This isn’t a critique of the New York Times and what many see as its mistakes or declining standards over the past few years. This is not about Judith Millers’s war drums before the invasion of Iraq, or Jason Blair, or the embarrassment of the front page John McCain faux mistress story in the middle of the presidential campaign.

I believe the New York Times, on balance, is still an outstanding newspaper, worthy of its many Pulitzer prizes.  Their obituaries of the 9/11 victims, focusing on who they were as people instead of what they did for living, was a defining moment in journalism.  Their science, health and medical reporting is in a league of its own.  Their willingness to take on pharmaceutical companies separates them from network news which has become co-dependent. Tom Friedman, Maureen Down, Paul Krugman, I love them even when I don’t love them.  I will miss Frank Rich.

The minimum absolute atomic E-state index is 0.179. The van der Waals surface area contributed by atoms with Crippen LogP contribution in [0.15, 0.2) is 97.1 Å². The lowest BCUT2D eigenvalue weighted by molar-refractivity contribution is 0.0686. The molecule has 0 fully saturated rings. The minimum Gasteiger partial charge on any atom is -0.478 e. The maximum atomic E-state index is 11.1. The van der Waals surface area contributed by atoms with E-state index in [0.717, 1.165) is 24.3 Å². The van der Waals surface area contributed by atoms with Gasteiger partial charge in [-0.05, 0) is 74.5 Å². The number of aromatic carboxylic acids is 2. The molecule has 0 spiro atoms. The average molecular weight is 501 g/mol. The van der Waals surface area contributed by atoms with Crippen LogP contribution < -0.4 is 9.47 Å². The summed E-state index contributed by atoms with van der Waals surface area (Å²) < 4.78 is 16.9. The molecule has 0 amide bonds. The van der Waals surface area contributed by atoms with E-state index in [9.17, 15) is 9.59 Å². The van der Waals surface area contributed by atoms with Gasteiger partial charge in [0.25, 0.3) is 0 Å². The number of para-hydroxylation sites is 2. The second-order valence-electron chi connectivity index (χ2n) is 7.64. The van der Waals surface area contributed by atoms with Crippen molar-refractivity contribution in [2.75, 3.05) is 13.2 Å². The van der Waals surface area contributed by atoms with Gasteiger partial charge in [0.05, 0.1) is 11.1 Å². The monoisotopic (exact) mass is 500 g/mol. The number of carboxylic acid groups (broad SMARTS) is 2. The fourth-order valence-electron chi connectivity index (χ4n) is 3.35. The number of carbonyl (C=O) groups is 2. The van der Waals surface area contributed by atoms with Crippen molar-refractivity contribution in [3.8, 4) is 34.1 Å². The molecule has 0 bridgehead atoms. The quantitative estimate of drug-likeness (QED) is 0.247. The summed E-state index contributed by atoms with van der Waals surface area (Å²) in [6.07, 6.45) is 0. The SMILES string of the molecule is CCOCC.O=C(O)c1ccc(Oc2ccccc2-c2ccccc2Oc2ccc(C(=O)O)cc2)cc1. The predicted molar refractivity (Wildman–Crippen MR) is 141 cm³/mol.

After all, a brilliant mind, even one with whom you disagree, is a terrible thing to waste.  Which brings me back to the wacky decision to charge for the New York Times online.



Today’s NYT Style section has a strange profile of Ben Sherwood that addresses more of what people think of him than how he’s going to move ABC News into the future.  In the profile, the new president of the news division is said to sit in his office,  “at times absently rubbing his hands together as if washing them with soap and water.”

Cue the thunder and lightning, because buried amongst his chosen defenders, the NYT reporter has stumbled on a Shakespearean clue of the tragedy of blind ambition at ABC News.